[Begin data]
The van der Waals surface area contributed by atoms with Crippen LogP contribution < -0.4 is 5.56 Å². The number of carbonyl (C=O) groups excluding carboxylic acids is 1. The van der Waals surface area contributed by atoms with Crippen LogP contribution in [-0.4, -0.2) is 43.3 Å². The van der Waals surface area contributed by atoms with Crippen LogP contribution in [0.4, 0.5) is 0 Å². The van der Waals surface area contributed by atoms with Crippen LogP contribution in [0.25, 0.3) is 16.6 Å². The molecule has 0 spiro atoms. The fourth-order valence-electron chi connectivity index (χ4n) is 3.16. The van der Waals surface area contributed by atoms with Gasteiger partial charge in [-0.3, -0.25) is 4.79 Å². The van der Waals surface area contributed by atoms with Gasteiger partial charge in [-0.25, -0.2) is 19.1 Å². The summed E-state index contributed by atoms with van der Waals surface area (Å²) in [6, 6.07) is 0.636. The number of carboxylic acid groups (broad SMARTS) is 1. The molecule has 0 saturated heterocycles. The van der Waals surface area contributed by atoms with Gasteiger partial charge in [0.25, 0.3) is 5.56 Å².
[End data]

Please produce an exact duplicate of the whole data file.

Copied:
The van der Waals surface area contributed by atoms with Crippen LogP contribution < -0.4 is 5.56 Å². The number of carbonyl (C=O) groups excluding carboxylic acids is 1. The van der Waals surface area contributed by atoms with Crippen LogP contribution in [-0.4, -0.2) is 43.3 Å². The van der Waals surface area contributed by atoms with Crippen LogP contribution in [0.4, 0.5) is 0 Å². The van der Waals surface area contributed by atoms with Crippen LogP contribution in [0.25, 0.3) is 16.6 Å². The molecule has 0 spiro atoms. The fourth-order valence-electron chi connectivity index (χ4n) is 3.16. The van der Waals surface area contributed by atoms with Gasteiger partial charge in [-0.3, -0.25) is 4.79 Å². The van der Waals surface area contributed by atoms with Gasteiger partial charge in [-0.25, -0.2) is 19.1 Å². The summed E-state index contributed by atoms with van der Waals surface area (Å²) in [6, 6.07) is 0.636. The number of carboxylic acid groups (broad SMARTS) is 1. The molecule has 0 saturated heterocycles. The van der Waals surface area contributed by atoms with Gasteiger partial charge in [0.25, 0.3) is 5.56 Å².